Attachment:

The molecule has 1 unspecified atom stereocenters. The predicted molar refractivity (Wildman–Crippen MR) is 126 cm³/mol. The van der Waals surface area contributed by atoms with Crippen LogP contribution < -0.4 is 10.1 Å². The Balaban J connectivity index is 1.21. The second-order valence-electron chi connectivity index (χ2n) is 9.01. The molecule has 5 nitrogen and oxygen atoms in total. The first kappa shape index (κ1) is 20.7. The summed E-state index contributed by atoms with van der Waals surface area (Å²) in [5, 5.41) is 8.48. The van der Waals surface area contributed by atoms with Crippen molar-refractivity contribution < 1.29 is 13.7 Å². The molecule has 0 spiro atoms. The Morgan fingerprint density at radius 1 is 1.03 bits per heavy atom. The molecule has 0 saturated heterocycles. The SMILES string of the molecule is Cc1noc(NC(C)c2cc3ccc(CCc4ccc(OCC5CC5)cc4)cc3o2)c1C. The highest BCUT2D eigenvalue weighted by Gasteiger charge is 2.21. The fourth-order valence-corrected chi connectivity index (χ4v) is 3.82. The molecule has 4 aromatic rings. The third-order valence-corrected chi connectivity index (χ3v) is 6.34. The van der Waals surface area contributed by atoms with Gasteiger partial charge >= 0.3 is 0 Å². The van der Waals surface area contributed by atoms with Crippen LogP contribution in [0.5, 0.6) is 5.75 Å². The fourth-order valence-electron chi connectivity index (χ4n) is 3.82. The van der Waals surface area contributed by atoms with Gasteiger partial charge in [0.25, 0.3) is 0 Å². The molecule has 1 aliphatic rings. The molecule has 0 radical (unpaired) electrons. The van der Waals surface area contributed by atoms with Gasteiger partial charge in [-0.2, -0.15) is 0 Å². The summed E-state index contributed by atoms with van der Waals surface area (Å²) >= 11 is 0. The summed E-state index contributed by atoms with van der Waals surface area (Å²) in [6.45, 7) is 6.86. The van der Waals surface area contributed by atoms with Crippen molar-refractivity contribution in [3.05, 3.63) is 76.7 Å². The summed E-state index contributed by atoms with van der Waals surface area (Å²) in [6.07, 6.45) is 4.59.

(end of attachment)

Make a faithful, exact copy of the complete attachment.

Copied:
The molecule has 1 unspecified atom stereocenters. The predicted molar refractivity (Wildman–Crippen MR) is 126 cm³/mol. The van der Waals surface area contributed by atoms with Crippen LogP contribution < -0.4 is 10.1 Å². The Balaban J connectivity index is 1.21. The second-order valence-electron chi connectivity index (χ2n) is 9.01. The molecule has 5 nitrogen and oxygen atoms in total. The first kappa shape index (κ1) is 20.7. The summed E-state index contributed by atoms with van der Waals surface area (Å²) in [5, 5.41) is 8.48. The van der Waals surface area contributed by atoms with Crippen molar-refractivity contribution < 1.29 is 13.7 Å². The molecule has 0 spiro atoms. The Morgan fingerprint density at radius 1 is 1.03 bits per heavy atom. The molecule has 0 saturated heterocycles. The SMILES string of the molecule is Cc1noc(NC(C)c2cc3ccc(CCc4ccc(OCC5CC5)cc4)cc3o2)c1C. The highest BCUT2D eigenvalue weighted by Gasteiger charge is 2.21. The fourth-order valence-corrected chi connectivity index (χ4v) is 3.82. The molecule has 4 aromatic rings. The third-order valence-corrected chi connectivity index (χ3v) is 6.34. The van der Waals surface area contributed by atoms with Gasteiger partial charge >= 0.3 is 0 Å². The van der Waals surface area contributed by atoms with Crippen LogP contribution in [0.5, 0.6) is 5.75 Å². The fourth-order valence-electron chi connectivity index (χ4n) is 3.82. The van der Waals surface area contributed by atoms with Gasteiger partial charge in [0.25, 0.3) is 0 Å². The molecule has 1 aliphatic rings. The molecule has 0 radical (unpaired) electrons. The van der Waals surface area contributed by atoms with Gasteiger partial charge in [-0.2, -0.15) is 0 Å². The summed E-state index contributed by atoms with van der Waals surface area (Å²) >= 11 is 0. The summed E-state index contributed by atoms with van der Waals surface area (Å²) in [6.45, 7) is 6.86. The van der Waals surface area contributed by atoms with Crippen molar-refractivity contribution in [3.05, 3.63) is 76.7 Å². The summed E-state index contributed by atoms with van der Waals surface area (Å²) in [6.07, 6.45) is 4.59.